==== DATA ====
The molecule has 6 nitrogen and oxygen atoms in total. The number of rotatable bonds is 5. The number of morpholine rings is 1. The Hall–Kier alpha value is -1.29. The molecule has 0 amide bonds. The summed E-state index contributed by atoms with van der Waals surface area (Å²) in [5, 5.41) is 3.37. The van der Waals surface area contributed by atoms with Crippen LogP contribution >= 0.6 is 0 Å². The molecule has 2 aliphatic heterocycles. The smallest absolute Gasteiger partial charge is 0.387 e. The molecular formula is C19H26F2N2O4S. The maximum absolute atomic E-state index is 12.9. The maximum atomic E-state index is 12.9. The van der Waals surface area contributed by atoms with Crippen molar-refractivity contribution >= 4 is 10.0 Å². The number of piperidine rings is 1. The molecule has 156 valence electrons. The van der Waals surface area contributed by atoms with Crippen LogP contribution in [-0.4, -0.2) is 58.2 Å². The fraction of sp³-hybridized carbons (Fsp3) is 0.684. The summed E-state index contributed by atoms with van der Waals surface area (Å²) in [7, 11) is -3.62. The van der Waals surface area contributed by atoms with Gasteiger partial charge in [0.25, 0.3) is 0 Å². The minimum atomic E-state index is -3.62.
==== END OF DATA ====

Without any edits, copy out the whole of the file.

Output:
The molecule has 6 nitrogen and oxygen atoms in total. The number of rotatable bonds is 5. The number of morpholine rings is 1. The Hall–Kier alpha value is -1.29. The molecule has 0 amide bonds. The summed E-state index contributed by atoms with van der Waals surface area (Å²) in [5, 5.41) is 3.37. The van der Waals surface area contributed by atoms with Crippen LogP contribution >= 0.6 is 0 Å². The molecule has 2 aliphatic heterocycles. The smallest absolute Gasteiger partial charge is 0.387 e. The molecular formula is C19H26F2N2O4S. The maximum absolute atomic E-state index is 12.9. The maximum atomic E-state index is 12.9. The van der Waals surface area contributed by atoms with Crippen molar-refractivity contribution >= 4 is 10.0 Å². The number of piperidine rings is 1. The molecule has 156 valence electrons. The van der Waals surface area contributed by atoms with Crippen LogP contribution in [-0.4, -0.2) is 58.2 Å². The fraction of sp³-hybridized carbons (Fsp3) is 0.684. The summed E-state index contributed by atoms with van der Waals surface area (Å²) in [7, 11) is -3.62. The van der Waals surface area contributed by atoms with Gasteiger partial charge in [0.25, 0.3) is 0 Å². The minimum atomic E-state index is -3.62.